Other Benefits and Costs
Finding 6: Changes in development patterns significant enough to substantially alter travel behavior and residential building efficiency entail other benefits and costs that have not been quantified in this study.
On the benefit side, more compact, mixed-use development should reduce some infrastructure costs, increase the feasibility and cost-effectiveness of public transit, and expand housing choices where compact developments are undersupplied. Other benefits include less conversion of agricultural and other environmentally fragile areas and greater opportunities for physical activity by facilitating the use of nonmotorized modes of travel, such as walking and bicycling.
On the cost side, the savings in highway infrastructure will be offset, at least in part, by increased expenditures for public transit, particularly rail transit, to support high-density development. As noted earlier, moreover, many Americans appear to prefer detached single-family homes in low-density suburbs that are often associated with more privacy, greater access to open space and recreation, and less noise than characterize many urban neighborhoods. Of course, housing
preferences may change in the future with changes in the demographic and socioeconomic characteristics of the population. Moreover, as suggested above, well-designed compact, mixed-use developments may currently be undersupplied because of exclusionary suburban zoning.
RECOMMENDATIONS FOR TAKING ACTION
Recommendation 1: Policies that support more compact, mixed-use development and reinforce its ability to reduce VMT, energy use, and CO2emissions should be encouraged.
The committee recognizes that it does not have as much verifiable scientific evidence to support this recommendation as it would like. The committee’s own scenarios suggest that compact development will generate only modest reductions in energy use and carbon emissions in the near term, although these savings will grow over time. Moreover, the committee has not examined the other benefits and costs of compact, mixed-use development or how the trade-offs among these benefits and costs might vary by the specific types of compact development policies and the contexts in which they are applied. Nevertheless, climate change is a problem that is likely to be more easily dealt with sooner rather than later, and more energy-efficient development patterns may have to be part of the strategy if the nation sets ambitious goals to move toward greater energy efficiency and reduced production of GHGs. Compact development also promises benefits in the form of reduced pressure for highway construction due to lower growth in VMT. Moreover, compact development does not entail the demise of single-family housing and may, if implemented carefully, reduce housing costs while increasing housing choices.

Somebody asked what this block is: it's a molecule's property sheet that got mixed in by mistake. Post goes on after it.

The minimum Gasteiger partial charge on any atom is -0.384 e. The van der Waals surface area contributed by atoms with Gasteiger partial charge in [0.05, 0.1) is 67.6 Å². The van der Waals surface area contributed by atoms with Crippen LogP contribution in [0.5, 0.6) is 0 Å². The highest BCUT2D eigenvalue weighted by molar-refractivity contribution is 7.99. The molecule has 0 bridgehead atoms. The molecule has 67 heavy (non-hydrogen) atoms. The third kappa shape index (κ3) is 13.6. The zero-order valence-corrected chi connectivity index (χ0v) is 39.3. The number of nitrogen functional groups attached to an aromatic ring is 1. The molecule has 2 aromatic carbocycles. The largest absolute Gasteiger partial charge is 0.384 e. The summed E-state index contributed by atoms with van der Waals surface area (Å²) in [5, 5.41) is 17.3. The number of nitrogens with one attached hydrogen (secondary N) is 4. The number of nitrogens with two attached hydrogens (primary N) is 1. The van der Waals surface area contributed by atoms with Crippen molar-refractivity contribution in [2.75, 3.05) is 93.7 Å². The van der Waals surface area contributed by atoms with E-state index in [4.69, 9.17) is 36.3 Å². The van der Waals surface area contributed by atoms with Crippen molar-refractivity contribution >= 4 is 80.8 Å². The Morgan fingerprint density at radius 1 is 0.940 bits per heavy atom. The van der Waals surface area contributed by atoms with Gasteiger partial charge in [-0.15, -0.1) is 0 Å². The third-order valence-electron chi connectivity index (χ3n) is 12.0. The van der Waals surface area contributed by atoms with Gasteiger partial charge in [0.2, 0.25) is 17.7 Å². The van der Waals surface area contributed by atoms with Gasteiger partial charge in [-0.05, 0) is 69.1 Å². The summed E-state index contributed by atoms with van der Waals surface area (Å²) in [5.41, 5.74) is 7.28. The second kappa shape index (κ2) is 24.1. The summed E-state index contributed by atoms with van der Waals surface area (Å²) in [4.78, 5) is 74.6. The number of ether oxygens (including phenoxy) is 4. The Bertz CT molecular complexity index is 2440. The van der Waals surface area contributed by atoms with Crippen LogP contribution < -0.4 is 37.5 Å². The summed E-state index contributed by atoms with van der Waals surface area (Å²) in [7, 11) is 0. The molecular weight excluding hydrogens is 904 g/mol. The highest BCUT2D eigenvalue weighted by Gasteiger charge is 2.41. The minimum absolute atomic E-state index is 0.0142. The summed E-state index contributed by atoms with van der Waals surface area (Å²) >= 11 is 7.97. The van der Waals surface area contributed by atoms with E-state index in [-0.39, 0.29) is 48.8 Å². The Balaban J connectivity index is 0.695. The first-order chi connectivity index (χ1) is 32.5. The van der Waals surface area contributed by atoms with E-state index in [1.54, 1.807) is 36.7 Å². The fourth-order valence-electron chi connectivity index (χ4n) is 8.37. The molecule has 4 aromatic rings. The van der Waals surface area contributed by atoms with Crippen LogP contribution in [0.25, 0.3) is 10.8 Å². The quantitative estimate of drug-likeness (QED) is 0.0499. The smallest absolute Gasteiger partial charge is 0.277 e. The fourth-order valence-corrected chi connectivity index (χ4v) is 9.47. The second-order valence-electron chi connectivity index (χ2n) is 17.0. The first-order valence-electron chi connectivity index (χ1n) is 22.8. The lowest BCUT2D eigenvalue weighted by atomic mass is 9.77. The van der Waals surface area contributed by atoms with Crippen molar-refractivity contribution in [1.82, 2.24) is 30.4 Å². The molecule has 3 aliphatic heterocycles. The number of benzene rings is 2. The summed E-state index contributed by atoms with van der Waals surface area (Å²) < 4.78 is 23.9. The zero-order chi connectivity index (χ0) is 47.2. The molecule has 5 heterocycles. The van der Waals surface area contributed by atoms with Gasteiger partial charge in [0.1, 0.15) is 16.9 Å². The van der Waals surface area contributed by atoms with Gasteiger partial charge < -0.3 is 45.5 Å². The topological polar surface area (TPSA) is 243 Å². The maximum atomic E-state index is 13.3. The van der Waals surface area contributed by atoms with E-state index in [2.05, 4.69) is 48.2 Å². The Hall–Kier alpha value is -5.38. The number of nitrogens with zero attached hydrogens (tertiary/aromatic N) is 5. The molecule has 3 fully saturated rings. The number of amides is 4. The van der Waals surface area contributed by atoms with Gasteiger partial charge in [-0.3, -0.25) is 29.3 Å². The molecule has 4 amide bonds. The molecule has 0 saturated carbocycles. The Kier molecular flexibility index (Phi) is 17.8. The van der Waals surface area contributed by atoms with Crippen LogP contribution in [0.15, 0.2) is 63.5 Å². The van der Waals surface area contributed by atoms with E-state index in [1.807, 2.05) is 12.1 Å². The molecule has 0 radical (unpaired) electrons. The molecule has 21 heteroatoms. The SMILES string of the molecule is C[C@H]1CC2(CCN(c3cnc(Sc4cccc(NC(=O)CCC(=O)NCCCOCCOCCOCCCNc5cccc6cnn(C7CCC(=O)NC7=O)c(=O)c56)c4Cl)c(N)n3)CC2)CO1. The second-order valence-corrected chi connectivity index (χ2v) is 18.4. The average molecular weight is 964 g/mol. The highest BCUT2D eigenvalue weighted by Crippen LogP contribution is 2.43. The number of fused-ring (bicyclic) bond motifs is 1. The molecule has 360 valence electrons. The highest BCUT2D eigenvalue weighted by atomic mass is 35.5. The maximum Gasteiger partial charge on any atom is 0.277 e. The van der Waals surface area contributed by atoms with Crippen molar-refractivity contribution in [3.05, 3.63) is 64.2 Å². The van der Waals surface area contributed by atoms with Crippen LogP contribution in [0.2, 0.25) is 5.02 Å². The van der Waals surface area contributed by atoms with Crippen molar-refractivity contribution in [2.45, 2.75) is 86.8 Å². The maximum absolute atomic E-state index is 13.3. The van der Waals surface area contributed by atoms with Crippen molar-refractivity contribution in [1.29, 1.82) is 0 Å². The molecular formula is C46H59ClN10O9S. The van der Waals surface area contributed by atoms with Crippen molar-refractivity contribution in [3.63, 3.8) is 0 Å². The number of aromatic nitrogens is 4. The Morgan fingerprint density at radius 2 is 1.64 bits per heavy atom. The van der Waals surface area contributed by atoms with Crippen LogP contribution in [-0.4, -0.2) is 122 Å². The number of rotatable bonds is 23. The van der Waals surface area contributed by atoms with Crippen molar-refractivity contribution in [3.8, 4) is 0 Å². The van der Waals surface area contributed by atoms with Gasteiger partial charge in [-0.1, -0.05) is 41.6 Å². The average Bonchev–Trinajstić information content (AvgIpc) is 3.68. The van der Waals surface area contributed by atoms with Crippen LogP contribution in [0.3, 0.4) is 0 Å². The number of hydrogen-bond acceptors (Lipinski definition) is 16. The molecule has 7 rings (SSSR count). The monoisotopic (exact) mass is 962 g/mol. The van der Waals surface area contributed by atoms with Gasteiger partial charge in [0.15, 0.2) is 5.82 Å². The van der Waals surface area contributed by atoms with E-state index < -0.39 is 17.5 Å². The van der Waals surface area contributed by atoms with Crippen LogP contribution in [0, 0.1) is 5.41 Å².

Given the uncertainties, it would be wise to proceed carefully, monitoring the results and taking into account new research as it adds to the understanding of the benefits and costs that various compact, mixed-use development policies generate at different places and times.
But given that the full energy and emissions benefits of land use changes will take decades to realize and current development patterns will take years to reverse, it is important to start implementing these policies soon.
Recommendation 2: More carefully designed studies of the effects of land use patterns and the form and location of more compact, mixed-use development on VMT, energy use, and CO2emissions should be conducted so that compact development can be implemented more effectively.
In particular, the committee identified five areas in which more research would be productive:
Longitudinal studies: Federally funded empirical studies based on panel data would allow better control for socioeconomic characteristics and self-selection, thus helping to isolate the effects of different types of development patterns on travel behavior. Use of longitudinal panel data is the only way to determine how a change in the built environment can lead to a change in preferences and travel behavior in the long run.
Studies of spatial trends within metropolitan areas: Studies that track changes in metropolitan areas at finer levels of spatial detail over time (e.g., the evolution of employment subcenters and changing patterns of freight distribution) would help determine the needs and opportunities for policy intervention.
Before-and-after studies of policy interventions to promote more compact, mixed-use development: Careful evaluations of pioneering efforts to promote more compact, mixed-used development would help determine what works and what does not. The landmark California legislation to reduce urban sprawl and automobile travel offers an obvious example; baseline data should be collected soon so before-and-after evaluations can be conducted.
Studies of threshold population and employment densities to support alternatives to automobile travel: Studies of the threshold densities required to support rail and bus transit would help guide infrastructure investments as well as zoning and land use plans around stations. Current rules of thumb are based on outdated references. Similar threshold information is needed to determine what development densities and land use patterns are optimal to support walking and bicycling.
Studies of changing housing and travel preferences: Studies of the housing preferences and travel patterns of an aging population, new immigrant groups, and young adults are needed to help determine whether future trends will differ from those of the past.